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Spinal Decompression

Spinal Decompression Therapy

If you have lasting back pain and other related symptoms, you know how disruptive to your life it can be. You may be unable to think of little else except finding relief. Some people turn to spinal decompression therapy -- either surgical or nonsurgical. Here's what you need to know to help decide whether it might be right for you.

What Is Non-Surgical Spinal Decompression?

Non-Surgical spinal decompression is a type of motorized traction that helps relieve back pain. Spinal decompression works by gently stretching the spine. That changes the force and position of the spine. This change takes pressure off the spinal disks, which are gel-like cushions between the bones in your spine, by creating negative pressure in the disc. As a result, bulging or herniated disks retract, taking pressure off nerves and other structures in your spine. This in turn, helps promote movement of water, oxygen, and nutrient-rich fluids into the disks so they can heal.

Doctors have used Non-Surgical spinal decompression in an attempt to treat:

  • Back or neck pain or sciatica, which is pain, weakness, or tingling that extends down the leg
  • Bulging or herniated disks or degenerative disk disease
  • Worn spinal joints (called posterior facet syndrome)
  • Injured or diseased spinal nerve roots

When used in conjuction with other therapies, such as these listed below, non-surgical spinal decompression is a very effective modality in helping alleviate and manage back pain. Combined therapies include:

  • Non-steroidal anti-inflammatory drugs (NSAIDs)
  • Physical therapy
  • Exercise
  • Limited rest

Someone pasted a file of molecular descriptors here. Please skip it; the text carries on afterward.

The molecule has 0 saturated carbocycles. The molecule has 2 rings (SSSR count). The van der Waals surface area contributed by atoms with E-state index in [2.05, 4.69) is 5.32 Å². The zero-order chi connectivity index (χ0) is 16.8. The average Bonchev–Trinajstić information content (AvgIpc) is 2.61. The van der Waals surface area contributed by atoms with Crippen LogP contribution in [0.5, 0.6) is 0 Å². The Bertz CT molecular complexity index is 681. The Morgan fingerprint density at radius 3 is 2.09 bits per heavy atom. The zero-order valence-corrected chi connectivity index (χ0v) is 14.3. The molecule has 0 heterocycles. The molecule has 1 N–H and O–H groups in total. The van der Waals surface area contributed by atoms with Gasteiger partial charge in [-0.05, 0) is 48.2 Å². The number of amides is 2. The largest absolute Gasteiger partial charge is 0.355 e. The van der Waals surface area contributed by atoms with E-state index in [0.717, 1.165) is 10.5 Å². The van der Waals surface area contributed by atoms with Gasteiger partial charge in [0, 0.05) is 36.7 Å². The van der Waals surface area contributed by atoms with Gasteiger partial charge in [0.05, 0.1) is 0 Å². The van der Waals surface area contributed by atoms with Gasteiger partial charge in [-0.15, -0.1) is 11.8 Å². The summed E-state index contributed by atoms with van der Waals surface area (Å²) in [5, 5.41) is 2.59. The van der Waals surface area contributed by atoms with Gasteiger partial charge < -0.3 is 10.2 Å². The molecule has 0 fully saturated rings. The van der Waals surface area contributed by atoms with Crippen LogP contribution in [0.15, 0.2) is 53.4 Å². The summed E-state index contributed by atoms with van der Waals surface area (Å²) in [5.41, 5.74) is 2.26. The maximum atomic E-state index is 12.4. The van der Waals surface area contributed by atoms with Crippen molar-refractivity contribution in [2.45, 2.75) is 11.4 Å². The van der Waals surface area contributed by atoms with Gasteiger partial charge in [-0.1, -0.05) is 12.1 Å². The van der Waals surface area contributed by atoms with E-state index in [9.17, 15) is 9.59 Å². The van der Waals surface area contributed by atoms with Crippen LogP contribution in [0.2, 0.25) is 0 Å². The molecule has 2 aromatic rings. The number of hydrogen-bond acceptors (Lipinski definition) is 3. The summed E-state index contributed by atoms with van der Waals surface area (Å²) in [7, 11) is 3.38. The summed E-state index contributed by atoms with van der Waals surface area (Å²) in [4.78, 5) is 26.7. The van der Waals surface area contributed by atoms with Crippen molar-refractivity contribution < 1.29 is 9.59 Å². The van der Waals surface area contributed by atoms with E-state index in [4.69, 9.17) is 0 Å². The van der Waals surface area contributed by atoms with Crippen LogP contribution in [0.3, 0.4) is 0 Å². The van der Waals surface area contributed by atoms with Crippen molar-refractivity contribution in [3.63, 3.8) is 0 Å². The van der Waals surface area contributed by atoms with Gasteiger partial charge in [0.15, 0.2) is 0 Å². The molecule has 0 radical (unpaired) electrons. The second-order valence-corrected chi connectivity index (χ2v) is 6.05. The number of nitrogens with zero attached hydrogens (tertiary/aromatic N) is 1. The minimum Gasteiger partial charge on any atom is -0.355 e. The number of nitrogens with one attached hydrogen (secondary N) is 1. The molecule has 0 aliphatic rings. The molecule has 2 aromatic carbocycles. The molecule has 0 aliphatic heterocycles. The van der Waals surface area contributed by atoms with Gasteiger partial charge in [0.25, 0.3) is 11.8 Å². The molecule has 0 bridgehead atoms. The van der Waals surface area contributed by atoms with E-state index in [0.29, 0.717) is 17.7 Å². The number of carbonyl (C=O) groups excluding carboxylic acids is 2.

• Steroid injections
  • Bracing
  • Chiropractic
  • Acupuncture

How Is Non-Surgical Spinal Decompression Done?

Wear comfortable clothes on your treatment days as you are fully clothed during spinal decompression therapy. The doctor fits you with a harness around your pelvis and another around your trunk. You either lie face down on a computer-controlled table. A doctor operates the computer, customizing treatment to your specific needs.

Treatment may last 15-30 minutes and you may require 20 to 28 treatments over five to seven weeks. Before or after therapy, you may have other types of treatment, such as:

  • Electrical stimulation (electric current that causes certain muscles to contract)
  • Ultrasound (the use of sound waves to generate heat and promote healing)
  • Heat or cold therapy

Risks Associated with Non-Surgical Spinal Decompression? The risks for this therapy are very low to almost non-existent. There is no down time during or after your treatment sessions. You may experience sore muscles but this is kept under control with ice or heat therapy. Most patients that have sore muscles after their treatment session (only about 20%) compare it to muscle soreness that one may experience after exercising. 

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